By Heather Kline and Amanda Sullivan
As the Fort Leonard Wood community gets ready to celebrate the Fourth of July and the 244th anniversary of the Declaration of Independence, the GUIDON asked nine Fort Leonard Wood children what the day means to them.
Grace Quander, age 14
The Fourth of July is important to me because it is the day America declared its independence. To celebrate this day, we watch fireworks, eat barbecue and spend time with family. If it were not for the Soldiers, we wouldn’t have the free country we have today. I will always be thankful that I live in freedom and with the people I love.
Garrett Meade, age 13
The patriots from long ago signed the Declaration of Independence, winning our freedom from England. We celebrate the freedoms of life because of our military people and how they fight for us. I love the time I get to spend with my family, barbecue food and watch fireworks.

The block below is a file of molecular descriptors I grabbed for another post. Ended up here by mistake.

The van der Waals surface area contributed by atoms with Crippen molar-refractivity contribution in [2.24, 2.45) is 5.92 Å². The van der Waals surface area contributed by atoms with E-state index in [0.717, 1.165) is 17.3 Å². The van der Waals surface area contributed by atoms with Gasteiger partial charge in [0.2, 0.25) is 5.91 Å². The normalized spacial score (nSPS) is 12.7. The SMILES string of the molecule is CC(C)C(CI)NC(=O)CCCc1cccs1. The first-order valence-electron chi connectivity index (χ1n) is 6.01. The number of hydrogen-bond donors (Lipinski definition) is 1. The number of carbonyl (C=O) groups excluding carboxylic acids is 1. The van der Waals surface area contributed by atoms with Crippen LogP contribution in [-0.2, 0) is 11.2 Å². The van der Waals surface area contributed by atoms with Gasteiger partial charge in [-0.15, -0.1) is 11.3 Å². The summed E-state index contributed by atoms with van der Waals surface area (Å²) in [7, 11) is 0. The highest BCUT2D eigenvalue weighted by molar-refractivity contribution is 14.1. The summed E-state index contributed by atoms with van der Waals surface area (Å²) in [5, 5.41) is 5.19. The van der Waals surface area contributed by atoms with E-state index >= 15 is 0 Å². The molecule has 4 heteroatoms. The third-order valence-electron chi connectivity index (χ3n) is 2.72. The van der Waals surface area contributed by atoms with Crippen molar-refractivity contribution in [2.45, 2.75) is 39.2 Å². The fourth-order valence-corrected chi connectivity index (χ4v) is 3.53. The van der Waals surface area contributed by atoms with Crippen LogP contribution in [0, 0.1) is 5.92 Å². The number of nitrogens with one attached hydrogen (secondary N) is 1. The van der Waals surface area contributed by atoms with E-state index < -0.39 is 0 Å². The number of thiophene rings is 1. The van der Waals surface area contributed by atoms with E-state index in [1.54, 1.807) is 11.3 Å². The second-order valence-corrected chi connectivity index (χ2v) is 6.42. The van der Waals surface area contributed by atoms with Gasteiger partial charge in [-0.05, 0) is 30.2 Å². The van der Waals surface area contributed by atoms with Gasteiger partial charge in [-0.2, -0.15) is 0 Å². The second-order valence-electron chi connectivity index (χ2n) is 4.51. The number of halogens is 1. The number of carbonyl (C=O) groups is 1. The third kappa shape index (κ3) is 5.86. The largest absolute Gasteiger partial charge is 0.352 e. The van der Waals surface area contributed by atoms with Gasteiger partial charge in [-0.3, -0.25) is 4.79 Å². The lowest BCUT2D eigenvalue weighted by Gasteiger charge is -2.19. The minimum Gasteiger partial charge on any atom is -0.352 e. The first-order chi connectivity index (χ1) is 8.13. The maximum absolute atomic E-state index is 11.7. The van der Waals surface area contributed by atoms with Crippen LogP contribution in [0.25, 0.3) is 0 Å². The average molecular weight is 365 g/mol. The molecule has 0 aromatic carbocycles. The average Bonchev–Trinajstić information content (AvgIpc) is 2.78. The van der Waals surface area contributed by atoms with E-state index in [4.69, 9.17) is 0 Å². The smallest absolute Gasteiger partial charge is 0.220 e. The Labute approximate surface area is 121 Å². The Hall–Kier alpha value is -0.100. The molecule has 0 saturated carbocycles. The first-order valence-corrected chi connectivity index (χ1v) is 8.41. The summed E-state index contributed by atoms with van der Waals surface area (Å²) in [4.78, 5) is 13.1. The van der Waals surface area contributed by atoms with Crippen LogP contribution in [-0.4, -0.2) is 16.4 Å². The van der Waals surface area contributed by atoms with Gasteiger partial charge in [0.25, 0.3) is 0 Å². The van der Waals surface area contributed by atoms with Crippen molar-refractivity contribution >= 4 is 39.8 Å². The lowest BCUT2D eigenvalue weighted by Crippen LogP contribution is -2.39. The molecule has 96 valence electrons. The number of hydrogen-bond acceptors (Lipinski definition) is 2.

Jacen Krammer, age 12
The Fourth of July means a lot to me for two reasons: First, it marks and celebrates our freedom from the British. Also, my mom makes our whole family dress in red, white and blue. It’s a fun, patriotic tradition, and we like it. Then, we go out together in the evening to watch the awesome firework displays. I look forward to it every summer.
Mason Hilburgh, age 11
It means that I can be who I want to be. I can go to the school I want and the college I want. It is my choice to create my future.
Maylana Registe, age 9
The Fourth of July means celebrating America’s birthday and being free. It also means we get to watch fireworks and have get-togethers with our family and friends, and that makes me happy.
Leslie Drockton, age 8
I think Independence Day means that you don’t give up. And it also means bravery.
Ayden Hunt, age 7
The Fourth of July means my mommy doesn’t have to go to work and we get to shoot a million fireworks. We have a barbecue with too much food, too.
Kenzie Richards, age 7
I get to go camping with my family on the Fourth of July. I am glad I can always be independent. My mom calls me the firecracker.
Iillaina Marie Kiral, age 12
It’s the day we celebrate gaining our freedoms. When I look up at the fireworks, it reminds me of the ones who have died fighting for our freedoms. When we can be together on the Fourth of July, my mom and I go fishing and fry up what we catch. We are the catfish queens.